That’s so last decade. If you think Toyota’s slab-sided 4Runner looks dated by modern standards, you’d be right. This bulky mid-size SUV is now into its 14th model year, with only one refresh in that whole time. Toyota has tried to keep the design contemporary by adding creases and contrasting materials, but this vaguely feline vehicle is way past its prime. Then again, its competitors aren’t exactly oil paintings, from the WWII-descended Jeep Wrangler to the rather gormless-looking Ford Bronco.

Internally, an unremitting expanse of dark fabrics centers on a fittingly slab-sided dashboard. Yes, there’s an eight-inch infotainment screen and chunky physical controls for the heating elements, as opposed to the awful touchscreen sliders befouling some competitors. However, the overall effect is seriously dated. Even the zigzag gear lever gate feels like it belongs in the past, rather than in a brand new vehicle.

Choose with care. We’ll get onto the 4Runner’s road manners (or lack thereof) in a moment – suffice it to say here that this is a car you’d only really buy for tackling the rough stuff. As such, it’d be ludicrous to choose the entry-level rear-wheel-drive models that could skid on a wet lawn. If you’re not willing to specify all-wheel-drive, stop reading and move on.

Still here? Cheaper models generally make more sense as utilitarian off-roaders, but we would suggest moving past the rather minimalist SR5 trim to mid-range TRD Off-Road. This makes the most of the 4Runner’s off-road potential by adding AWD, traction control, and a locking rear differential. Every 4Runner has an eight-inch infotainment screen with smartphone mirroring, power seats, and an extensive options list. You can have good fun customizing your car with upgrades like synthetic leather and a sunroof.

2022 Toyota 4Runner Interior

A blast from the past. The 4Runner doesn’t just betray its age aesthetically. On the move, it feels every inch like a 2010 vehicle. Its four-liter V6 gas engine may be smooth, but its fairly feeble 270 hp output is further hobbled by being fed through a five-speed automatic gearbox that simply doesn’t have enough ratios. The result is sluggish performance befitting of such heavy steering, while the ride is wearyingly bouncy and the handling could best be described as ‘absent’. As for the fuel economy, combined figures of 17 MPG are about as bad as it gets these days.

Mercifully, safety is more in line with modern consumer expectations. Blind-spot monitoring is welcome on a vehicle of this size, while automatic emergency braking includes pedestrian detection. Incomplete crash test data doesn’t paint an especially rosy picture, though. If safety is a top priority and you don’t cross boulder fields on your way to work, you’d be better off with the far safer, far cheaper, and (overall) far better Subaru Outback.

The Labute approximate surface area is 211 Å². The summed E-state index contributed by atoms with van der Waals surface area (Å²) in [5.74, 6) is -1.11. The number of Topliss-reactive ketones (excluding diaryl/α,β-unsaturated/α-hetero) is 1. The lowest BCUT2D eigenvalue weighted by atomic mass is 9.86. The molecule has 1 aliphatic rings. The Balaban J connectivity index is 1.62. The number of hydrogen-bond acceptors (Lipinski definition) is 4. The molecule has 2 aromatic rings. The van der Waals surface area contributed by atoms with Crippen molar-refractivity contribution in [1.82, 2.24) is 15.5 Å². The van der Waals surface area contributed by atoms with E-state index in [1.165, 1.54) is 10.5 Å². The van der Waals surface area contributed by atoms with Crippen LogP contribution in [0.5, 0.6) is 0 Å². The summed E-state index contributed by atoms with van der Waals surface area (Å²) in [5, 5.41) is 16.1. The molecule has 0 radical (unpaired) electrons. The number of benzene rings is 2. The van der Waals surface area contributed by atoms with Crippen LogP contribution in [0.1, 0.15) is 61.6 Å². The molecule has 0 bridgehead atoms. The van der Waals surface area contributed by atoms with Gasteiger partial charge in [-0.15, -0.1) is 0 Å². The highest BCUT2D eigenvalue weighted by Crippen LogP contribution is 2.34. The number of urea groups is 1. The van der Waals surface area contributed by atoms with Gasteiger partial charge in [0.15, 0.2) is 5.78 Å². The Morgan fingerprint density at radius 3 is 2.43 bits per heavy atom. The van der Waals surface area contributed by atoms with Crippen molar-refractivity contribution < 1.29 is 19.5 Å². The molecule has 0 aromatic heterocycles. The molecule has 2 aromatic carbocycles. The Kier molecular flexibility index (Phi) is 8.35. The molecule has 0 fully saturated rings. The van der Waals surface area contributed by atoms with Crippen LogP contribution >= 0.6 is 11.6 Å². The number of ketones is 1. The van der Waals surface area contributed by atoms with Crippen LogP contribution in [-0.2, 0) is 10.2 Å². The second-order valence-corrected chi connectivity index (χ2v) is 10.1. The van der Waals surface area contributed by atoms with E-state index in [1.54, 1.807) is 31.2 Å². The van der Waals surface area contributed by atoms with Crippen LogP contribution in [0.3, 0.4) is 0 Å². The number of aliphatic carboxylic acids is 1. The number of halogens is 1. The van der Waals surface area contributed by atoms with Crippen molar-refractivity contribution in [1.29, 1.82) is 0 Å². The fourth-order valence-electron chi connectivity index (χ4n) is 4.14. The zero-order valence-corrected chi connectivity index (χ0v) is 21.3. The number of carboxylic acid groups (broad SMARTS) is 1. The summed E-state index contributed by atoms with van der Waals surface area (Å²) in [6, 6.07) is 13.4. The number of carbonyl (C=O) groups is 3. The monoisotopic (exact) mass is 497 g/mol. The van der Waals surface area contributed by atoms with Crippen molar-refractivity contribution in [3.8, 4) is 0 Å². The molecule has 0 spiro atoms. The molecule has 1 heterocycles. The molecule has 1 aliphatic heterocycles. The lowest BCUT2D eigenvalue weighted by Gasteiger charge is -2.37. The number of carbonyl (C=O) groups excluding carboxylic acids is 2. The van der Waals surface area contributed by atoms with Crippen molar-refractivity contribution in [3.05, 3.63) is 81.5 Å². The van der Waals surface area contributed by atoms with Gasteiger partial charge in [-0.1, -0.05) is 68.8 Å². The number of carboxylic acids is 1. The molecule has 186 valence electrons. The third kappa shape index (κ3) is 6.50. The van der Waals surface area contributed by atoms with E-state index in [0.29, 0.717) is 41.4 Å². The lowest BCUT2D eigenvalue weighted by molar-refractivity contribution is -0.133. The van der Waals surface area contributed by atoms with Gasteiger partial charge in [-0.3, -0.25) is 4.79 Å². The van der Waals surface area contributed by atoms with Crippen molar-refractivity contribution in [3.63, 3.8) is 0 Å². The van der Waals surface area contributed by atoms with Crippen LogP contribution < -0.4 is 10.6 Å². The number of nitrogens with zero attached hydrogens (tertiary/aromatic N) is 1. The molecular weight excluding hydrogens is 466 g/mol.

Cabin fever. Given its boxy design, you’d expect the 4Runner to be spacious inside, but there simply isn’t as much room as you’d imagine after clambering up into the cabin. The rear seats have a disappointing 33 inches of legroom, while the optional third row isn’t really worth investing in – even kids will complain about having to sit back there.

The seats are reasonably comfortable, with a choice of hard-wearing cloth, synthetic leather, or the real thing. As a load-lugger, the 4Runner is quite impressive, offering 90 cu. ft. of space in a cargo bay built from materials that should withstand any DIY project or camping trip. It’s a shame about those angular wheel-arch intrusions, though.

Final thoughts. If it sounds like we have a downer on the 4Runner, it’s because it does nothing especially well while managing to disappoint in often contradictory ways. Its V6 powerplant delivers disappointing performance despite also returning awful fuel economy; the handling is ponderous yet the ride is bouncy; the underwhelming boxy design doesn’t even result in generous passenger space. It looks and feels dated inside and out, and drives like a product of the Aughts.

Upsides? If you raid the options list, the slide-out loading tray makes the most of cargo capacity that reaches 90 cubic feet with the rear seats dropped. The 4Runner is more adept off-road than rivals like the Honda Passport, especially in the fittingly-named Off-Road trim. Some observers will appreciate the ruler-designed exterior and heater controls you can operate with gloves on, while the materials promise long-term durability. Overall, though, the 4Runner does nothing to distinguish itself in a market saturated with some seriously good rivals.

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